“I feel like the door is wide open for us to explore,” Liu said. “I find these algebraic ways to be very powerful...” (MORE - missing details, no ads)

https://www.quantamagazine.org/the-two-f...-20240925/

INTRO: Anyone who has seen the classic rabbit-duck optical illusion knows the magic and confusion of duality. One might see a duck facing to the left with its bill hanging slightly open or a rabbit with its nose pointing to the right and its ears extending behind it. Both perspectives are valid.

In physics, duality is when a single physical system can be described with two completely different sets of equations. Invariably, when physicists encounter such a situation, having multiple, distinct approaches leads to a new understanding of the Janus-like system.

“[You realize] ‘Oh, now I can solve the problem, or now I have a better picture,’” said Daniel Ranard, a physicist at the California Institute of Technology.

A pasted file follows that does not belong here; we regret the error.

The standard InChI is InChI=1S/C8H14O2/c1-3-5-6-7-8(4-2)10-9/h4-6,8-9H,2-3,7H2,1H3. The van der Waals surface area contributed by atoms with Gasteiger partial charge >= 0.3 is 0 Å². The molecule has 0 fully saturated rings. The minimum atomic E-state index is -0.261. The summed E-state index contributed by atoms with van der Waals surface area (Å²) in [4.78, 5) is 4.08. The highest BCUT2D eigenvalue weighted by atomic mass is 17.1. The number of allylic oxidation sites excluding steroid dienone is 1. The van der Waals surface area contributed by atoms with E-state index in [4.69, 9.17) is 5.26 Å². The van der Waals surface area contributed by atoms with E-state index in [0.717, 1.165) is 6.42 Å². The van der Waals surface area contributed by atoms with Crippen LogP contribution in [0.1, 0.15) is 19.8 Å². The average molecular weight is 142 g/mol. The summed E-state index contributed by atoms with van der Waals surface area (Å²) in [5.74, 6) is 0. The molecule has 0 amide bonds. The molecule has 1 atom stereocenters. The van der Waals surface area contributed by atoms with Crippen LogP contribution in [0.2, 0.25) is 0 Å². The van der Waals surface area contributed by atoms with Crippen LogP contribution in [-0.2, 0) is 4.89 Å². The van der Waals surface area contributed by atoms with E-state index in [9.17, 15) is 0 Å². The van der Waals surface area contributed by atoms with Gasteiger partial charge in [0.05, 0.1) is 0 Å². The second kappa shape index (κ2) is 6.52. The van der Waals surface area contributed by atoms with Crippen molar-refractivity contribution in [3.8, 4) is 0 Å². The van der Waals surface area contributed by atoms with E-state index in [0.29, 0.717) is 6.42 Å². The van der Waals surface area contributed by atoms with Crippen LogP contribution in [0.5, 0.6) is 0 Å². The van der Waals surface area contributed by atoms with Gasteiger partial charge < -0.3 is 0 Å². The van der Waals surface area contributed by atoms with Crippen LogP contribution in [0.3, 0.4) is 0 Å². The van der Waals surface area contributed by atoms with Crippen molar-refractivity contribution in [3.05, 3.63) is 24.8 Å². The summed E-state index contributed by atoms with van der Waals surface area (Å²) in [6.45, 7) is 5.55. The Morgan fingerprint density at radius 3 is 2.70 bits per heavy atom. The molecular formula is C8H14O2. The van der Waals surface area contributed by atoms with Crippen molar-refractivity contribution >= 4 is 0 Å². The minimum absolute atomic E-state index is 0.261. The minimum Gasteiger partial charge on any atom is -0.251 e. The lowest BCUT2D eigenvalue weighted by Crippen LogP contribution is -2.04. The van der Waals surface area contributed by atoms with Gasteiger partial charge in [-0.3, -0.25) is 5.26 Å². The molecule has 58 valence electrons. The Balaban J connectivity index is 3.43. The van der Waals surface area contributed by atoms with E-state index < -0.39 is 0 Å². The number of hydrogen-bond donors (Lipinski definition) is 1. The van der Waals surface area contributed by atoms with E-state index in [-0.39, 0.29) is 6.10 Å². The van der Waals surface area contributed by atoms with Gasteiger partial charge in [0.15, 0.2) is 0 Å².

Many of today’s physicists are grappling with a duality so surprising that it has called into question basic features of reality. It is called the AdS/CFT correspondence, and it ups the ante on the rabbit-duck illusion by equating two radically different views of an entire cosmos (albeit a toy cosmos with an exotic shape unlike that of the real universe).

In one perspective, physicists see a two-dimensional universe that is flat. In an equivalent, “dual” view, they see what they call a “bulk” universe that pops out to fill a volume, a bit like a hologram. Two sets of equations with wildly different conceptual messages end up describing exactly the same physical events.

“That is some crazy stuff,” said Adam Brown (opens a new tab), a physicist at Stanford University. “You have a whole spatial dimension that just wasn’t there at the start.”

spacetime promo card

The AdS/CFT duality has had an enormous influence on fundamental physics this century, as physicists grapple with the nature of the space-time fabric that fills our real cosmos. They’re led to wonder: Does our universe, too, have a dual description? When do dualities arise? And how common are they?